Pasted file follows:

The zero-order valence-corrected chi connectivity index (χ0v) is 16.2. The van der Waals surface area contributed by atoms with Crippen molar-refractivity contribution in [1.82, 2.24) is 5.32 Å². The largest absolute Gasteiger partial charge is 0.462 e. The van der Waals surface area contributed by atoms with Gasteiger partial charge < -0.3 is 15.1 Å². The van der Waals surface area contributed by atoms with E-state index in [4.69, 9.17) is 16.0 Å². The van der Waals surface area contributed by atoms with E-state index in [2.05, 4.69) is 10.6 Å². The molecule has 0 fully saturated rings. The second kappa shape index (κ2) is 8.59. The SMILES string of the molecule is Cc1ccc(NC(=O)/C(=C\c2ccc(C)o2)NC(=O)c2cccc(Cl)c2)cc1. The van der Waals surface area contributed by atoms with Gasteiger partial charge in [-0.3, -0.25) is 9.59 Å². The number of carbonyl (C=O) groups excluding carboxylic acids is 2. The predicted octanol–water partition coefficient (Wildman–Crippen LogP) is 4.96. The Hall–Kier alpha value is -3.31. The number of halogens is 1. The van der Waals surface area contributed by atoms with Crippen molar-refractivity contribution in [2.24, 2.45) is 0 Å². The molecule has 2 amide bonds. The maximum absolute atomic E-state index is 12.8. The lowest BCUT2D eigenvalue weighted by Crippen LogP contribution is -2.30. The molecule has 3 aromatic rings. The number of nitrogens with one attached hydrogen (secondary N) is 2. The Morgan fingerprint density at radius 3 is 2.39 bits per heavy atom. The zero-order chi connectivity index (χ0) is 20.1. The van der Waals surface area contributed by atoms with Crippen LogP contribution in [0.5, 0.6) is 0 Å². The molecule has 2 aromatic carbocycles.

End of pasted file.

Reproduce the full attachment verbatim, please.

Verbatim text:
The zero-order valence-corrected chi connectivity index (χ0v) is 16.2. The van der Waals surface area contributed by atoms with Crippen molar-refractivity contribution in [1.82, 2.24) is 5.32 Å². The largest absolute Gasteiger partial charge is 0.462 e. The van der Waals surface area contributed by atoms with Gasteiger partial charge < -0.3 is 15.1 Å². The van der Waals surface area contributed by atoms with E-state index in [4.69, 9.17) is 16.0 Å². The van der Waals surface area contributed by atoms with E-state index in [2.05, 4.69) is 10.6 Å². The molecule has 0 fully saturated rings. The second kappa shape index (κ2) is 8.59. The SMILES string of the molecule is Cc1ccc(NC(=O)/C(=C\c2ccc(C)o2)NC(=O)c2cccc(Cl)c2)cc1. The van der Waals surface area contributed by atoms with Gasteiger partial charge in [-0.3, -0.25) is 9.59 Å². The number of carbonyl (C=O) groups excluding carboxylic acids is 2. The predicted octanol–water partition coefficient (Wildman–Crippen LogP) is 4.96. The Hall–Kier alpha value is -3.31. The number of halogens is 1. The van der Waals surface area contributed by atoms with Crippen molar-refractivity contribution in [2.24, 2.45) is 0 Å². The molecule has 2 amide bonds. The maximum absolute atomic E-state index is 12.8. The lowest BCUT2D eigenvalue weighted by Crippen LogP contribution is -2.30. The molecule has 3 aromatic rings. The number of nitrogens with one attached hydrogen (secondary N) is 2. The Morgan fingerprint density at radius 3 is 2.39 bits per heavy atom. The zero-order chi connectivity index (χ0) is 20.1. The van der Waals surface area contributed by atoms with Crippen LogP contribution in [0.5, 0.6) is 0 Å². The molecule has 2 aromatic carbocycles.